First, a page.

If, during your research, you find something that you and the developer have in common, mentioning it during your initial conversation can be a good ice breaker and help build rapport. If you connect on a personal level, theyíre more likely to view your discussion in a positive light. This is also a good practice when contacting retailers.
Step #3: Craft Your Pitch
As you would with any prospective retailer, you must sell your city to the developer. This requires presenting data validating the city and trade areaís suitability for retail establishments. Provide drive‑time demographics, buyer behavior, visitor counts, and retail sales potential that demonstrate why your town is a stand‑out community for retail development.
In addition to the statistics, sell them on the support they will receive from staff in navigating entitlement, permitting, and any possible zoning or infrastructure issues.
Step #4: Provide Value
While the developer conducts their own comprehensive research and crunches numbers to ensure the proposed project is economically viable, members of the economic development department can continue to provide value. Facilitating meetings between the developer, property owners, and other city staff will be looked on favorably.
The City of Hesperiaís economic development staff in California acts as an extension of a developerís team, identifying opportunity sites, shepherding them through the cityís entitlement process, providing leads to prospective retailers, and actively marketing the developerís property at trade shows and in collateral material. This strategy has resulted in bringing more than two million square feet of development to Hesperia.
Developers want to work with city staff who understand both the economics of a project and that time is truly of the essence. Economic development professionals must recognize that despite the cityís advantageous demographics, a developerís primary consideration will always be land prices. If they donít pencil, that can make the difference in a project moving forward.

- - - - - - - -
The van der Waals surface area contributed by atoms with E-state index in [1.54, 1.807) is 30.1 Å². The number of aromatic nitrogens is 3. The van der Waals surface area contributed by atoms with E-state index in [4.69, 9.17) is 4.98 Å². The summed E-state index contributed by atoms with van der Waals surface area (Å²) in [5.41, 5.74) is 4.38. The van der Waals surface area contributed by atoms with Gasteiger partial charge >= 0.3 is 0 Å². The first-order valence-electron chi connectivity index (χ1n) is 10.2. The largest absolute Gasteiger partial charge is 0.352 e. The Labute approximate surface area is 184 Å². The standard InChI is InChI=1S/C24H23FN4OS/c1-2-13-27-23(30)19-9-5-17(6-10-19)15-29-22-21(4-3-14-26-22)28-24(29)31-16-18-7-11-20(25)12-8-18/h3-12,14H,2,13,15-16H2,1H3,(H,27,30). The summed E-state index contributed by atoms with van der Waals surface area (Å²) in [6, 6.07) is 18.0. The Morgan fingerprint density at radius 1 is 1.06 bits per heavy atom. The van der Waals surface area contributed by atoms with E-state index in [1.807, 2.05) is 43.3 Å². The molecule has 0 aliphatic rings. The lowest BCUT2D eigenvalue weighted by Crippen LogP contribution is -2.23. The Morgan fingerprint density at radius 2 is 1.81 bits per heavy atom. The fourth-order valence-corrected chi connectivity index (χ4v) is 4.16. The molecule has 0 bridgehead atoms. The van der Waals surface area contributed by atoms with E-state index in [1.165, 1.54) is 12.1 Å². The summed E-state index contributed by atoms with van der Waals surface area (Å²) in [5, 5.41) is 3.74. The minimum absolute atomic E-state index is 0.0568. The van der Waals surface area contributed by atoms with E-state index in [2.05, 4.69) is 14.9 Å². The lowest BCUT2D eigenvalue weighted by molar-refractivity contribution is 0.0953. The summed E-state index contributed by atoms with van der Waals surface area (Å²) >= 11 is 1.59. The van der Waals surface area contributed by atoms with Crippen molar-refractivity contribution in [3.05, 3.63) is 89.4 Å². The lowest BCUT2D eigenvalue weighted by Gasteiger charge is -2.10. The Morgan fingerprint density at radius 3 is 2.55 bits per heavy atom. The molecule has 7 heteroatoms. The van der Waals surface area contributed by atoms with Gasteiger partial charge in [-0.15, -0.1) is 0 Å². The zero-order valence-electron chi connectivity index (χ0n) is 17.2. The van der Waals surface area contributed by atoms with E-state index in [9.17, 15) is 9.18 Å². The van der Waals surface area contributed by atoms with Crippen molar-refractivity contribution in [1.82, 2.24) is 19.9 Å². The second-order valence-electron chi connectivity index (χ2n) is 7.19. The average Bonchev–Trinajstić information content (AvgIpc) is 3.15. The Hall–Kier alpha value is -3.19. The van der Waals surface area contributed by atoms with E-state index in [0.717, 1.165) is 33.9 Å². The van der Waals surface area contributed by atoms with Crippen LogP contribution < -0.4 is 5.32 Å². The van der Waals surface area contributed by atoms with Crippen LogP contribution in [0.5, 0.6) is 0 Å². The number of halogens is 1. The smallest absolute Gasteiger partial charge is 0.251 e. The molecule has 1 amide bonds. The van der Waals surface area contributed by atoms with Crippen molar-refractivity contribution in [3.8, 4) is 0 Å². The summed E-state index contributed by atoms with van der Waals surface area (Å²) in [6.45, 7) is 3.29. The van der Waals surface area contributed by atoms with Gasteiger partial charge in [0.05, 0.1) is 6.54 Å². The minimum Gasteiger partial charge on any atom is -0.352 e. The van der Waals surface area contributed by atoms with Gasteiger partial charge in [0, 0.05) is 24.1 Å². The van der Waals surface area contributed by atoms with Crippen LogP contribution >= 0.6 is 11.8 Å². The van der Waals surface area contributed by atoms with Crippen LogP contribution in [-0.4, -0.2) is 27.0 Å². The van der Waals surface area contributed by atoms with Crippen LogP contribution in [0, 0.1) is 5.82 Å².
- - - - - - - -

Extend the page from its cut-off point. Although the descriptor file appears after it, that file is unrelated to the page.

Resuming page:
Even if you have negative findings at that point, move on to the next developer on your prospect list. However, continue to nurture the relationship with the first developer and reconnect occasionally to stay top‑of‑mind. In the long run, you may be glad you did.
Want to learn more about how to position your community for retail development success? Check out our blog post ď Marketing Basics for Successful Business Attraction and Community Development.Ē
Buxton is the leading customer analytics firm that helps organizations identify who their customers are, where those customers are located, and the value those customers have to the organization.
2651 South Polaris Drive
Fort Worth, TX 76137
If you have an opinion on the retailing or retail real estate industries, take this opportunity to share your thoughts. Articles should run between 400 and 800 words. Topics can, be general in nature, consumer observation or specific to retail concepts or practices.
Articles will be posted for at least one week and will then be placed in the Editorial Archives. All articles submitted will be read and considered but we cannot guarantee publication. Each published article will carry the submitters byline (if desired) and is a free service to our community.
Article ideas and suggestions are also always welcomed. Contact PVS@PlainVanillaShell.com